Not all fat cells are the same, according to a new paper published on 30 April in Cell Reports. And the makeup of these seemingly diverse fat cell populations could be an indicator of health.
In fact, researchers involved in the work suggest the numbers and types of fat cell subtypes in the body could potentially be used to predict metabolic health. The new findings may help explain some of the differences in adipose (fat) tissue among different people. And could potentially help identify those predisposed to metabolic diseases, like diabetes.
Fat tissue is important for storing and releasing fatty acids as well as secreting adipokines, the signalling molecules that communicate fullness and control energy use. However, too much fat can lead to obesity, which is linked to Type 2 diabetes, fatty liver, and other metabolic diseases.
Obesity is now a leading preventable cause of death worldwide, and now kills more people than car crashes. In 2016, nearly 40 per cent of adults 18 years of age or over were overweight and 13 per cent were obese, and more than 340 million children and adolescents were overweight or obese, according to the World Health Organisation (WHO).
The international team of researchers from the University of Melbourne, Monash University, and Alfred Health in Australia and Yale University in the US collected fat samples from 50 human volunteers and performed gene and protein analyses on the extracted cells. They discovered three distinct subtypes of adipose cells.
The first subtype may increase the risk of fatty deposits around the body, regardless of body mass, whereas a second fast-burning type could prevent weight gain. They also discovered a third more neutral subtype. These cells seemed to perform normal cell functions but much more slowly than other cell types.
The cells are in factor “precursors”, known as adipocyte progenitor cells, that later go on to become true adipose cells. These various cell types were also found in many different parts of the body and are therefore not confined to one particular area.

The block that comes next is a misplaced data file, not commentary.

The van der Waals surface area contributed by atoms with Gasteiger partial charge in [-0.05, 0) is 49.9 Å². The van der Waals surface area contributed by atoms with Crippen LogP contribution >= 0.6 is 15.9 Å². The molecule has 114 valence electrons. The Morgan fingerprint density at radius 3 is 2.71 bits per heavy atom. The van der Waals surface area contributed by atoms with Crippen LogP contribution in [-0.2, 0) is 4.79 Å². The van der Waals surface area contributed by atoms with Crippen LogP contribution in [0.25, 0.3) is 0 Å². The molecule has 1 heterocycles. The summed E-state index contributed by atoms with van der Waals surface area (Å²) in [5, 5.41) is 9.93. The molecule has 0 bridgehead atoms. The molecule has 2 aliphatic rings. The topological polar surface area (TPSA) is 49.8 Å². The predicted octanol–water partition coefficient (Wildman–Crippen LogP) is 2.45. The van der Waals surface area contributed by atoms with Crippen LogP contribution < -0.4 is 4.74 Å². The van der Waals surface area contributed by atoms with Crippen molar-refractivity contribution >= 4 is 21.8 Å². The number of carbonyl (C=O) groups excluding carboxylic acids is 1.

But interestingly, some people had more of certain cell types than others. For this reason, the researchers think these cell populations could be a good indication of a person’s health. According to the authors, certain subtypes may be implicit in metabolic disease, but clinical trials are still needed to confirm this assertion.
In the future, the authors hope to discover ways to “switch off” the fat releasing cells and “switch on” the fat burners, which could potentially aid weight loss efforts. However, therapies like these, if even possible, will take many more years to develop.
And while innovative therapies are less invasive than surgery and could possibly prevent some forms of illness, they do not address the underlying cause of obesity, which has almost tripled since the 1970s. Therefore, strategies that focus on nutrition and lifestyle may be a faster way of addressing the pandemic.
(1) Raajendiran, A. et al. Identification of Metabolically Distinct Adipocyte Progenitor Cells in Human Adipose Tissues. Cell Reports (2019). DOI: 10.1016/j.celrep.2019.04.010